Facing Government Prosecution, Internet Freedom Activist Aaron Swartz Commits Suicide
Programming prodigy and digital activist Aaron Swartz hanged himself on Jan 11. His suicide comes three months before his case was set to go to trial, with a federal prosecutor seeking to slam him with a $1 million fine and 30-year prison sentence for “liberating” millions of academic articles from database paywalls. Swartz was 26 years old.
Swartz had a life marked with brilliance, passion, and, for much of his adult life, deep depression. He helped create the RSS feed at age 14, co-developed the Creative Commons license, and was an early builder of Reddit in 2006. More recently, Swartz founded the group DemandProgress and spearheaded the successful campaign against the Stop Online Piracy Act and the Protect IP Act, which would have granted law enforcement greater powers to crack down on intellectual property rights violations up to and including forced censorship of domain names.
The federal government watched him at every turn. After Swartz retrieved 20 percent of U.S. case-law from behind a government-run paywall and reuploaded it to the Internet for others to access, for free, the FBI launched their investigation against him. He narrowly avoided litigation. Federal Prosecutor Carmen Ortiz pounced years later, in 2011, when he was caught using the MIT network and clever programming to download millions of academic articles from database JSTOR. Swartz was charged with fraud and theft—millions of dollars of theft, though he didn't profit a dime.
JSTOR declined to prosecute, but MIT remained silent and the Department of Justice asked for the maximum sentence of more than 30 years and $1 million in fines—and that was before a September indictment that trebled the felony charges against him.
Now Aaron Swartz is dead. Here are some voices raised in remembrance and anger:
- Cory Doctorow, announcing Swartz's death publicly, remembers a young man who made a great impression upon him: “To the world: we have all lost someone today who had more work to do, and who made the world a better place when he did it.”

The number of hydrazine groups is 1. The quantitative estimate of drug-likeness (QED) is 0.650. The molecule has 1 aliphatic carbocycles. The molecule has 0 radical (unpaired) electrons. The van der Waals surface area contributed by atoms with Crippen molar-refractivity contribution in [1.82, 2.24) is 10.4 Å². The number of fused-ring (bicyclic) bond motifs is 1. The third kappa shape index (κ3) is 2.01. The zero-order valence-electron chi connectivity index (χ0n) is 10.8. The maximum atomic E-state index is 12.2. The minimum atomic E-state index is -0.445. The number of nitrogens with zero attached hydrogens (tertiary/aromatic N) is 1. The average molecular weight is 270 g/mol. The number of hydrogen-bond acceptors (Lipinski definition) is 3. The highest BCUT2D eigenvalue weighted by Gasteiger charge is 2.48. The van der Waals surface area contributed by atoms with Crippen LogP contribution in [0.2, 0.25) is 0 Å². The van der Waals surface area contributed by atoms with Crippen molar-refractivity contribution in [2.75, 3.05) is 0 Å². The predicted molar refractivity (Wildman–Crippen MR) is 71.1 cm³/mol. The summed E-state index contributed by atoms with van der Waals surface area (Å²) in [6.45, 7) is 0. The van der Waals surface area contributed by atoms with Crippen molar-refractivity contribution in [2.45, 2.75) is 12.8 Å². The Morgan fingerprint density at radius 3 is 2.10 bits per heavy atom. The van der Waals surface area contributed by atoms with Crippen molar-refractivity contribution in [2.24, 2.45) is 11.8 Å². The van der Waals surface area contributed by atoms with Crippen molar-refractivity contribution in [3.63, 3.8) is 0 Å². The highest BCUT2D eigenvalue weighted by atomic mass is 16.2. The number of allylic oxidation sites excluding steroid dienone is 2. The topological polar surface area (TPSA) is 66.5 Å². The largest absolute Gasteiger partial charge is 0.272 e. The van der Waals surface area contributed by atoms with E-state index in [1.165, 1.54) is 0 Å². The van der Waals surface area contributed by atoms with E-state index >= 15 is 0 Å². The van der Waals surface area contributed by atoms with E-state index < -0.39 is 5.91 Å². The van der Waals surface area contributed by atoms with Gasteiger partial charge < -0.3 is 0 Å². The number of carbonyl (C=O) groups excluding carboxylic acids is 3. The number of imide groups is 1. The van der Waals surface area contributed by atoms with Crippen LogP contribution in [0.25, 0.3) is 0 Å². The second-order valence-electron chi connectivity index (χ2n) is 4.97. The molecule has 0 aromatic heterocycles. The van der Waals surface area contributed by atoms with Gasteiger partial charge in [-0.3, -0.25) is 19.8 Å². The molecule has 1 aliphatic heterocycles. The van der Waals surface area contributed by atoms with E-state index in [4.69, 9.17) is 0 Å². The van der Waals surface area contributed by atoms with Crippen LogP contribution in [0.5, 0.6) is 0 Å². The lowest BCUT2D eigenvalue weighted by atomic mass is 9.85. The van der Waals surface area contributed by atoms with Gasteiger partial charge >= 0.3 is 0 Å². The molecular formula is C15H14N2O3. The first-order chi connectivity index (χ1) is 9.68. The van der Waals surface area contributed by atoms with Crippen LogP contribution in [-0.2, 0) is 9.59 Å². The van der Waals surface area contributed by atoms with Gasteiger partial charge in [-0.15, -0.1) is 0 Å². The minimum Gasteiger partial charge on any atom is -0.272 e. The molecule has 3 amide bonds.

- Glenn Greenwald provides a comprehensive overview, conscious both of the deep injustice done to Swartz and of his heroism: “Swartz was destroyed by a 'justice' system that fully protects the most egregious criminals as long as they are members of or useful to the nation's most powerful factions, but punishes with incomparable mercilessness and harshness those who lack power and, most of all, those who challenge power.”
- Swartz's family and partner grieve his loss and blame both MIT and the Massachusetts U.S. Attorney: “Aaron’s death is not simply a personal tragedy. It is the product of a criminal justice system rife with intimidation and prosecutorial overreach.”
- Lawrence Lessig lambasts a malicious prosecution with no “sense of proportionality”: “I have asked myself a million times: What would Aaron think? That person is gone today, driven to the edge by what a decent society would only call bullying. “
- Alex Stamos, a computer crime investigator tapped to serve as an expert witness in the trial, writes that Swartz committed no crime.
- Matthew Stoller remembers Swartz's curiosity-driven, principled politic, and how they inevitably marked him as a target: "What killed him was corruption. Corruption isn’t just people profiting from betraying the public interest. It’s also people being punished for upholding the public interest."
- Susie Bright wonders if Swartz's depression and the trial are connected on another, more disturbing level: “I wager the Justice Department understood Aaron's suicidal and depression vulnerabilities better than ANYONE— because they make a living, a strategy, going after the weakest links, exploiting psychological deficit and isolation at EVERY TURN.”
- Former partner Quinn Norton mourns: “More than anything, together we loved the world, with the kind of love that grips and tears. We were fearsome creatures, chained to our caring, chained to other people.”
- danah boyd asks for “an approach to change-making that doesn’t result in brilliant people being held up as examples so that they can be tormented by power.”
- Swartz, anticipating his own death years earlier, asks that the contents of his hard drives “be made publicly available” on his own web site: “Oh, and BTW, I'll miss you all.”
As Internet freedom activists mourn Swartz as a hero, they recognize that his prosecution is just the latest setback in a continuing struggle against censorship, overweening intellectual property rights, and government control of the Internet—and through it, the spread of information. For many, grieving looks like a renewed commitment to the fight.
"We are working with Aaron’s friends, family, and colleagues to determine how best to pay tribute to him," DemandProgress writes on its web site. "It will surely entail engaging in political activism in service of making this world a more just one."
Shay O'Reilly is a reporter with Campus Progress. Follow him on Twitter @shaygabriel.